A reasonable start has been made on all these fronts under the new government. As a result, India overtook China to become the top destination for foreign direct investment in 2016. But, going forward, these commitments will need to be translated into actual investment on the ground. Although India has been able to sustain its higher growth trajectory since the 1990s, recent history shows that time and again it has missed the bus in realising its true potential. Effectively managing the bitter and adversarial polity, as well as fringe elements within the ruling party itself, is key to maintaining the current momentum.

Alok Sheel was previously the Additional Chief Secretary in the provincial government of Kerala and the Secretary of the Prime Minister’s Economic Advisory Council, India.

3 responses to “Demystifying Indian growth”

  1. Given that there are at least two references to the Reserve Bank of India (‘central bank’) in this post, it is a pity that it was not updated to assess the recent news that the RBI head, Raghuram Rajan, was stepping down in September.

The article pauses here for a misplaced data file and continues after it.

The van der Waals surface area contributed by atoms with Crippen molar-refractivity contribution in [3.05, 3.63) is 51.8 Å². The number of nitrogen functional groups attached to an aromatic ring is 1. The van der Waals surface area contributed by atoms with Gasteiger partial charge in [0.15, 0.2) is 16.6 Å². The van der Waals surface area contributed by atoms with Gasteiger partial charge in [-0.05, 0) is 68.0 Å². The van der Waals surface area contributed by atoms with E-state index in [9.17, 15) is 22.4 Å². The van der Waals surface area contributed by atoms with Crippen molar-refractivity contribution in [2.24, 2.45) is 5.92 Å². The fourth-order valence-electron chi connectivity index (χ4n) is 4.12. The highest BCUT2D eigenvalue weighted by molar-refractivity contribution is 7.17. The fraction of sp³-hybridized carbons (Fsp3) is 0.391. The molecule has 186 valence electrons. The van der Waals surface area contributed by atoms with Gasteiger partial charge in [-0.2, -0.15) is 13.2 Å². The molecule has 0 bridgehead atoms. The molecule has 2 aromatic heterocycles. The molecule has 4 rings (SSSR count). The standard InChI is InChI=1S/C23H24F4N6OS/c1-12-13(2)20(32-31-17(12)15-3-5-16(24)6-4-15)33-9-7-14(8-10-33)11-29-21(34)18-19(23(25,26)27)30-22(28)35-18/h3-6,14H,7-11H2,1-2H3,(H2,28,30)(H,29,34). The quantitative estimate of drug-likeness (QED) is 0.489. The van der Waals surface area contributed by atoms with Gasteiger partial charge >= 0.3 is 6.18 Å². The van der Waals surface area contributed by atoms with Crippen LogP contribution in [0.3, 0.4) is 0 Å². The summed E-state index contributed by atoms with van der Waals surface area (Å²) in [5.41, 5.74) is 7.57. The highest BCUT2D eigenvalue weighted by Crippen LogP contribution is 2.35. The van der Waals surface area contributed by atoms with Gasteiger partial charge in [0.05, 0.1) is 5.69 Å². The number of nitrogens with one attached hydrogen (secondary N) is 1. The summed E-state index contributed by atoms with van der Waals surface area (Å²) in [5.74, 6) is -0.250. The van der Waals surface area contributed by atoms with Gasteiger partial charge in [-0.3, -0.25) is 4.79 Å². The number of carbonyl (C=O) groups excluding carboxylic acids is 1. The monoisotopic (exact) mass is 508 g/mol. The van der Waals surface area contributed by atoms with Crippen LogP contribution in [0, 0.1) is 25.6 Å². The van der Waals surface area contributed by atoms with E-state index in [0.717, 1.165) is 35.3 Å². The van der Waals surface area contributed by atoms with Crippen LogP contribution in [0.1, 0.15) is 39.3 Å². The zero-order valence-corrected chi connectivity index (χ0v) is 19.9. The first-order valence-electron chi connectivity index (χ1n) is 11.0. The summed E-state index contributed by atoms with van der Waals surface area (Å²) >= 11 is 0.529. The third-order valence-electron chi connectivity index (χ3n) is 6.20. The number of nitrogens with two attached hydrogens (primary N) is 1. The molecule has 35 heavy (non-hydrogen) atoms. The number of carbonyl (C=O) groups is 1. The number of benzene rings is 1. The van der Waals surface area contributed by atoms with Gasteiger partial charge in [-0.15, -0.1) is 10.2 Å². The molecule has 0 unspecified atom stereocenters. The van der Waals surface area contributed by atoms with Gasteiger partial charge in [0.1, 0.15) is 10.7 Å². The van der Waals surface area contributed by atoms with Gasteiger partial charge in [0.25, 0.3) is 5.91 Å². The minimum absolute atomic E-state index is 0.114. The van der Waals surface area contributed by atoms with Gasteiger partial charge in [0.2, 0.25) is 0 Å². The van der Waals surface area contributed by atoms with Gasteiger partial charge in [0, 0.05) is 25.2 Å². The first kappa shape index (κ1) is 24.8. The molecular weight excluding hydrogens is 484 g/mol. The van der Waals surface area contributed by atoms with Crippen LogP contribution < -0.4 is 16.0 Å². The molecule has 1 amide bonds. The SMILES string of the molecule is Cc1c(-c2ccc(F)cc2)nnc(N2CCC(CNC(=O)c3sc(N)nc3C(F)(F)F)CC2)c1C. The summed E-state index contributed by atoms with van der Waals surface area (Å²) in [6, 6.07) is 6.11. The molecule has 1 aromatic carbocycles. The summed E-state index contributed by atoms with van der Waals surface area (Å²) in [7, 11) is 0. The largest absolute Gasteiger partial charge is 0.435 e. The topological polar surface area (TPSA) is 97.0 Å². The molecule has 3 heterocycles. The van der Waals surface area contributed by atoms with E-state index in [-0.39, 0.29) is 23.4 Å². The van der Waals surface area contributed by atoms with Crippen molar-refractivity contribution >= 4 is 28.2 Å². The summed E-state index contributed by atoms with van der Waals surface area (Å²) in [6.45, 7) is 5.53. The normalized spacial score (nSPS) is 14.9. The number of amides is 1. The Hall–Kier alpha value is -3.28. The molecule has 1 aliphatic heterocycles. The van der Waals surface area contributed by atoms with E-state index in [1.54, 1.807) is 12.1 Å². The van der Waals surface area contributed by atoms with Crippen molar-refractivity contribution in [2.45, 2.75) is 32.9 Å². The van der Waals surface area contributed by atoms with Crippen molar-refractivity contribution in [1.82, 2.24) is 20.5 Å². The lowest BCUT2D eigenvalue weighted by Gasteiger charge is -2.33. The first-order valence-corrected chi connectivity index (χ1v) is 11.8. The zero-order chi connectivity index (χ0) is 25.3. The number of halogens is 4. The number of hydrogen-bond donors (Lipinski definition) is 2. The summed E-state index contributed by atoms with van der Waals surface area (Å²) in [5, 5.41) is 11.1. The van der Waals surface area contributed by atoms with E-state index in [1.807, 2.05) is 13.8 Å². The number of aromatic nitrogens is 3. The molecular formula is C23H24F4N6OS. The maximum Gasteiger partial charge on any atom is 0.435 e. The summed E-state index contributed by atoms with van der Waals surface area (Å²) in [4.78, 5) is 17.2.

Various explanations have appeared to account for the Modi government’s not renewing Rajan’s mandate with a second term.

    In view of this University of Chicago economist’s international reputation—he once had the distinction of having his prescient warnings about the US economy rubbished by no less an eminence than Lawrence Summers—and his reported popularity among foreign investors, it seems arguable that his departure will not enhance the Modi government’s pro-growth image.

  2. The point is well taken. I stand guilty as charged. However there is only so much detail you can get into in a short article. The likely impact of both RExit and Brexit was factored in. This is likely to be short term, leaving the big picture unchanged. The short term perturbations are likely to be manageable in view of the large foreign exchange reserves that provide some insulation against external shocks. The greater concerns for India are domestic, as the article argues. India is really master of its own destiny. I hope this addresses the issues raised.

    • There was no ‘charge’ in my comment and so, Alok-ji, you are not guilty. I was really asking in an admittedly roundabout way why Rajan has to go and what the impact will be. I have read various explanations of the first question but none that seems quite authoritative.